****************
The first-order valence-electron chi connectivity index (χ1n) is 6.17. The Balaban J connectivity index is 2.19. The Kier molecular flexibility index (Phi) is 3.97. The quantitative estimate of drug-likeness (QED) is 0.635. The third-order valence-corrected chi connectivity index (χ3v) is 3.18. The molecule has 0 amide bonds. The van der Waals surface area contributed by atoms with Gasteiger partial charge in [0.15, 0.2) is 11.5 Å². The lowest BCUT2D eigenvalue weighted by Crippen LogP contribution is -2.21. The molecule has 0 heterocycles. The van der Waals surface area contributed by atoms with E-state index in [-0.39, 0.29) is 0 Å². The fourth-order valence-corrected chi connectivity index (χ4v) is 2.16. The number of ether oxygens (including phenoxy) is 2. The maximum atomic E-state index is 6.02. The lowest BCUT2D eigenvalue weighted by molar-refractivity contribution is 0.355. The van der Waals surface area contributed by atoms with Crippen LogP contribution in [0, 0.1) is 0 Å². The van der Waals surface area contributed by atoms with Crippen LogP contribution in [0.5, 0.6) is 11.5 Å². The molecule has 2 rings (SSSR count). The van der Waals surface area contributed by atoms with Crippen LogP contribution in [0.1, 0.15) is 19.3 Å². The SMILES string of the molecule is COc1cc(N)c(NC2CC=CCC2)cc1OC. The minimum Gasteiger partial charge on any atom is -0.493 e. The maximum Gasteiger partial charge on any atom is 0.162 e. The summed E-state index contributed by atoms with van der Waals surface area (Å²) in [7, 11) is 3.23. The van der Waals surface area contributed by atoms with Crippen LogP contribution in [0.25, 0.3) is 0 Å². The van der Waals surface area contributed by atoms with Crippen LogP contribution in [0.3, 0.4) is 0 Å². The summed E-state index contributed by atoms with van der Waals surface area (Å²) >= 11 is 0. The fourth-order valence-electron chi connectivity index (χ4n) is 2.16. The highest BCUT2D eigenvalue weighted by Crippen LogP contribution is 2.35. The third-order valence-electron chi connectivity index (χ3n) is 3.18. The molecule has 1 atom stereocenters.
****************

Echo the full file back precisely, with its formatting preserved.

The first-order valence-electron chi connectivity index (χ1n) is 6.17. The Balaban J connectivity index is 2.19. The Kier molecular flexibility index (Phi) is 3.97. The quantitative estimate of drug-likeness (QED) is 0.635. The third-order valence-corrected chi connectivity index (χ3v) is 3.18. The molecule has 0 amide bonds. The van der Waals surface area contributed by atoms with Gasteiger partial charge in [0.15, 0.2) is 11.5 Å². The lowest BCUT2D eigenvalue weighted by Crippen LogP contribution is -2.21. The molecule has 0 heterocycles. The van der Waals surface area contributed by atoms with E-state index in [-0.39, 0.29) is 0 Å². The fourth-order valence-corrected chi connectivity index (χ4v) is 2.16. The number of ether oxygens (including phenoxy) is 2. The maximum atomic E-state index is 6.02. The lowest BCUT2D eigenvalue weighted by molar-refractivity contribution is 0.355. The van der Waals surface area contributed by atoms with Crippen LogP contribution in [0, 0.1) is 0 Å². The van der Waals surface area contributed by atoms with Crippen LogP contribution in [0.5, 0.6) is 11.5 Å². The molecule has 2 rings (SSSR count). The van der Waals surface area contributed by atoms with Crippen LogP contribution in [0.1, 0.15) is 19.3 Å². The SMILES string of the molecule is COc1cc(N)c(NC2CC=CCC2)cc1OC. The minimum Gasteiger partial charge on any atom is -0.493 e. The maximum Gasteiger partial charge on any atom is 0.162 e. The summed E-state index contributed by atoms with van der Waals surface area (Å²) in [7, 11) is 3.23. The van der Waals surface area contributed by atoms with Crippen LogP contribution in [0.25, 0.3) is 0 Å². The van der Waals surface area contributed by atoms with Crippen LogP contribution in [0.3, 0.4) is 0 Å². The summed E-state index contributed by atoms with van der Waals surface area (Å²) >= 11 is 0. The fourth-order valence-electron chi connectivity index (χ4n) is 2.16. The highest BCUT2D eigenvalue weighted by Crippen LogP contribution is 2.35. The third-order valence-electron chi connectivity index (χ3n) is 3.18. The molecule has 1 atom stereocenters.